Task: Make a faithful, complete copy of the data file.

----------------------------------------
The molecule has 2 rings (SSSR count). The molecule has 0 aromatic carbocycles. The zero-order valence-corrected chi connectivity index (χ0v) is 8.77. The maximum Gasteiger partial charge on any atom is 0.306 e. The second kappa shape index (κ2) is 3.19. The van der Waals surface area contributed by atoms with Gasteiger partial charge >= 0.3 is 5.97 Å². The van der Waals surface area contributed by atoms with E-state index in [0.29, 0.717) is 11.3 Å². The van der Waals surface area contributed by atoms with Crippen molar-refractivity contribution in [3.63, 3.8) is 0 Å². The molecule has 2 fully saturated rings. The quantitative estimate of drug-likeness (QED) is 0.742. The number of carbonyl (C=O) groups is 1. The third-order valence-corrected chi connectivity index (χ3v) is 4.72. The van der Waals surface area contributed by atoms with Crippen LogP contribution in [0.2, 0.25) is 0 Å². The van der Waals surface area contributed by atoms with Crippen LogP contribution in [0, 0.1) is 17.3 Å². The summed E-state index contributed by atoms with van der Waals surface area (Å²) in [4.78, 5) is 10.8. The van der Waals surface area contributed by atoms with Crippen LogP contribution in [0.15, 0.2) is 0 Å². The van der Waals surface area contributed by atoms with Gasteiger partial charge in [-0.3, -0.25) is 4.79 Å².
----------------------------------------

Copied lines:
The molecule has 2 rings (SSSR count). The molecule has 0 aromatic carbocycles. The zero-order valence-corrected chi connectivity index (χ0v) is 8.77. The maximum Gasteiger partial charge on any atom is 0.306 e. The second kappa shape index (κ2) is 3.19. The van der Waals surface area contributed by atoms with Gasteiger partial charge >= 0.3 is 5.97 Å². The van der Waals surface area contributed by atoms with E-state index in [0.29, 0.717) is 11.3 Å². The van der Waals surface area contributed by atoms with Crippen molar-refractivity contribution in [3.63, 3.8) is 0 Å². The molecule has 2 fully saturated rings. The quantitative estimate of drug-likeness (QED) is 0.742. The number of carbonyl (C=O) groups is 1. The third-order valence-corrected chi connectivity index (χ3v) is 4.72. The van der Waals surface area contributed by atoms with Crippen LogP contribution in [0.2, 0.25) is 0 Å². The van der Waals surface area contributed by atoms with Crippen LogP contribution in [0, 0.1) is 17.3 Å². The summed E-state index contributed by atoms with van der Waals surface area (Å²) in [4.78, 5) is 10.8. The van der Waals surface area contributed by atoms with Crippen LogP contribution in [0.15, 0.2) is 0 Å². The van der Waals surface area contributed by atoms with Gasteiger partial charge in [-0.3, -0.25) is 4.79 Å².